NEW YORK (Reuters) - Occupy Wall Street celebrated its one-year anniversary on Monday with a day of demonstrations that resulted in nearly 150 arrests but failed to produce the turnout or fervor that first propelled the movement into the national conversation.
The demonstrations attracted roughly 1,000 activists, down sharply from last fall, highlighting the challenge the movement has faced in trying to sustain interest in protesting against what it calls an unfair economic system.
The New York Police Department, with a heavy presence of officers on foot, in cars, and on motorcycles and horseback, arrested about 146 demonstrators in the financial district, it said. The NYPD set up heavy security around the New York Stock Exchange, major banks and government buildings.
Wall Street’s landmark Charging Bull, a 7,100-pound (3,220-kg) bronze sculpture, received extra police protection.
“A lot of media is saying that Occupy is dying down, but I think the fact that over 100 people were arrested this morning shows that Occupy is still part of the conversation,” said one protester, Caleb Maupin, 24, of Queens.
“We’ve been locked out, people my age don’t have much chance of getting a job, so we have to do something to get people’s attention,” Maupin said.
Marching to the sounds drums, trumpets and saxophones, the protesters showered the streets of lower Manhattan with chants of “All Day, All Week, Occupy Wall Street” and taunted police with donuts suspended at the end of fishing rods.
“Put down your guns and join the people,” one middle-aged woman shouted at police.
Occupy Wall Street protesters, who popularized the phrase “We are the 99 percent,” kicked off the demonstrations early Monday near Zuccotti Park, where a spontaneous encampment became their unofficial headquarters last year.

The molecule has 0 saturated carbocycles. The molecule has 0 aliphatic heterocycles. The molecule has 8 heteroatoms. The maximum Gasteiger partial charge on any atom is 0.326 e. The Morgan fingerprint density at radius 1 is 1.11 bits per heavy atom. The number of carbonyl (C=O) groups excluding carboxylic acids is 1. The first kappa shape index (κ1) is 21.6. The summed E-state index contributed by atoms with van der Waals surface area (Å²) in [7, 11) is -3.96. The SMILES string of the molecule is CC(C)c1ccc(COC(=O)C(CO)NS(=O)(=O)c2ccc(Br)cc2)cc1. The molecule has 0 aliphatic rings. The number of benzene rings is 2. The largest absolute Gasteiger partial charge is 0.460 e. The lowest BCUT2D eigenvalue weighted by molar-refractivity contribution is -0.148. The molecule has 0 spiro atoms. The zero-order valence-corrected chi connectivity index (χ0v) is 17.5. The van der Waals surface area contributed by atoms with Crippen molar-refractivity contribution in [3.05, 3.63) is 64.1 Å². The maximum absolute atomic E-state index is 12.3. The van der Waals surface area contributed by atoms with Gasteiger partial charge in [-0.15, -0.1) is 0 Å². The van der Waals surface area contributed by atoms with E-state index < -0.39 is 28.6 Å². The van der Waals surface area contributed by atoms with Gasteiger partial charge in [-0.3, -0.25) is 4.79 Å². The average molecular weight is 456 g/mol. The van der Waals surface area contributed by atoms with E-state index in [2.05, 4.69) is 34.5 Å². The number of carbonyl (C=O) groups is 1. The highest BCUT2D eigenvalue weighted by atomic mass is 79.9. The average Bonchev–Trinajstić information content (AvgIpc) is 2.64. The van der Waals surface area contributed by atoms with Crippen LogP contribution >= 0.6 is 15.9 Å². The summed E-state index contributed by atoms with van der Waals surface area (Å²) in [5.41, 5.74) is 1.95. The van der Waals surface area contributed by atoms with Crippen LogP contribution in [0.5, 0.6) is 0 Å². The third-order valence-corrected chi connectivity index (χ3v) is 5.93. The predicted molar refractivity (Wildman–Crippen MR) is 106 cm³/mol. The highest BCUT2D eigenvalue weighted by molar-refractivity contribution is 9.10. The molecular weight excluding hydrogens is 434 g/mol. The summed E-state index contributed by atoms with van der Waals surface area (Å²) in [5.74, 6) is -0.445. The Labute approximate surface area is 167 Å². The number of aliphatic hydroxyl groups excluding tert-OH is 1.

“What happened here a year ago was a process that cannot be stopped,” Pulitzer prize-winning author Chris Hedges said. “What happened here a year ago will ultimately spell the doom of the corporate state.”
Crowds grew steadily over the course of the day, with protesters briefly disrupting the morning commute and drawing a smattering of onlookers, both New Yorkers making their way to the office and tourists taking in the financial district on a warm fall day.
Still, confrontations between protesters and the police, while heated, stopped short of the disorder that broke out at times last year. In one instance last October, more than 700 protester were arrested when they blocked traffic on the Brooklyn Bridge.
“It seems that Occupy Wall Street is losing momentum,” said Vincent Smorto, 63, a network engineer from Brooklyn who stopped briefly to watch the protests. “In the 60s when people were protesting the Vietnam war they knew exactly what they wanted. These folks do not seem exactly clear on what it is they want.”
Many of those working in the financial district shrugged off the protests, saying they amounted to little more than a brief inconvenience.
“A lot of people who work round here, they’re not making the policies they’re protesting against,” said Raymond Villaneuva, an intern at a mergers and acquisitions advisory firm.
The grassroots movement caught the world by surprise last fall with a spontaneous encampment in lower Manhattan that soon spread to cities across North America and Europe.
Occupy Wall Street briefly buoyed a spirit of U.S. social activism, and drew attention to economic injustice. But as weeks and months passed, donations to the flagship New York chapter have slowed to a trickle, polls show public support waning and media attention dropping precipitously.
Writing by Paul Thomasch; Editing by Vicki Allen, Eric Walsh and Andrew Hay